Moving Toward Self Sufficiency: Using Livestock as a Food Source
Unless you have acres of grazing land, cattle and dairy cows are not a good option. They require large amounts of feed, which is expensive and would be cost prohibitive just to raise them for beef and milk for your own personal consumption. It is not practical unless you have enough acreage for the animals to graze and can receive a large portion of their daily food requirements this way.
Goats and chickens however can provide you with meat, eggs and milk from the goats. Chicken and goats can free range for food in many cases but expect to have to supplement their feed. Their feed cost and housing versus production output however is considerably more balanced than beef cattle and dairy cows.
According to studies, the average family of four consumes roughly 1,000 eggs per year. The average laying hen with all things being equal can produce on average one egg every 24 hours. For hens to average one a day or 6-7 per week they need 12-14 hours of daylight everyday, so production will decrease and increase according to the seasons and how often you collect the eggs.
Hens will lay eggs when the nest is empty, so collection everyday is important to keep production up. Hens will lay eggs whether there is a rooster present or not, in other words the eggs do not need to be fertilized, so you don’t need to purchase roosters for this purpose.
Have roosters for a meat supply, because you do not want to use good laying hens for the dinner table. Once the hen decreases production because of age or other factors then they are ready for the table.
You will need a coop for your hens, it must provide water and feed and it must be provided daily. You generally will need two square feet of coop floor per hen. Overcrowding reduces production because the hens will be stressed and this will increase the risk of disease.
Chickens are sociable so they need others around them to be content. Therefore, even if you do not need all the eggs yourself have at least five or six laying hens at one time in your coop. You can trade or sell the surplus eggs. Expect one laying hen to provide enough eggs for just one person weekly.
The coop must be shoveled out every day but the droppings make ideal fertilizer for crops after it has composted for at least 90 days.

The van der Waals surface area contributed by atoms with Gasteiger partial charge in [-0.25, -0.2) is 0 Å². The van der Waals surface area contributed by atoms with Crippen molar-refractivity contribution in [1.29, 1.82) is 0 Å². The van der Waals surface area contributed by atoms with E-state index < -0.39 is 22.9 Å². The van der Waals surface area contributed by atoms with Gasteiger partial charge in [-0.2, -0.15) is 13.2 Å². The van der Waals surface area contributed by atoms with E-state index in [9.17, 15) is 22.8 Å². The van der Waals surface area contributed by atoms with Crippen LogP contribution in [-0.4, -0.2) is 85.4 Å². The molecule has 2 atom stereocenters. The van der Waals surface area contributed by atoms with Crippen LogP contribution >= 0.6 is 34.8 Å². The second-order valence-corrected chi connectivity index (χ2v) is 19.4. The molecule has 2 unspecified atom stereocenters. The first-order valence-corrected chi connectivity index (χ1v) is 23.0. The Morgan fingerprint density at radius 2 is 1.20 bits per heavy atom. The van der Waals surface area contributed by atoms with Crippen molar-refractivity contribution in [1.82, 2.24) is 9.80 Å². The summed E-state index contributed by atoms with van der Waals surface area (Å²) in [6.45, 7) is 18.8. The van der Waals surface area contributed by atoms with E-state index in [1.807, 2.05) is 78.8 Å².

Chickens need room to range but depending on where they roam they may be picked off by predators, so fencing in a chicken run may be necessary and this may include fencing in overhead so predatory birds cannot get at them. Predators can include your own dogs or cats and any that may be in the neighborhood.
If you plan to hatch and raise chicks then you will need a brooder and a heat source typically a brooder lamp. The chicks must have warmth, which typically is provided by the hen, but when raising them separate you must provide the heat artificially.
Picking Your Chickens
All chicken breeds produce eggs and most are suited for all climates with a few exceptions. Phoenix and Minorcas do not do well in cold climates, while Brahmas and Chanteclers love the cold.
Rhode Island Reds and Barred Plymouth Rocks, for example typically produce at around 75 percent, in other words a dozen chickens will produce roughly nine eggs a day on average. Some chickens have been known to lay two eggs in a 24-hour period and then not lay again for 24 hours. The size and color of the egg will vary among the various breeds.
Many people who have experience raising chickens adhere to the rule; “it takes three hens to produce two eggs per day” on average. Age of the chicken, breed, and hours of daylight and overall health of the chicken will all affect the production.
As stated earlier, all hens will lay eggs and each breed has their own characteristics, sizes and needs but as a general rule look for hens that are not over sized because of space restraints and ones known to be docile.
Goats for Milk and Meat
Those looking to raise goats for dairy can expect the milk to be quite similar to cow’s milk. Dairy breeds are grouped into Swiss, tropical and miniature. Swiss breeds include Alpine, Oberhasli, Saanen, and Toggenburg and they are called this because of their tolerance of cold weather. Whereas tropical breeds such as the Nubian and LaMancha do well in hot climates. The Swiss and tropical breeds can produce up to 1,800 pounds of milk a year, which is about 900 quarts.
Essentially any goat can be raised for its meat, and Nubians, for example, are multi-purpose (dairy and meat). The meat is called chevron, and many compare it to venison or grass-fed beef.
Goats like to browse for their foods, they like to eat leafy bushes and trees and you should supplement their diet with hay, alfalfa or feed grains that are available at your local farm and garden store.
Goats are herd animals so they do better when they have companions. Corral them as you would horses or other herd animals. They do well in a relatively small area compared to cattle. It would be quiet easy to keep enough goats and chickens to supplement the food source a family of four.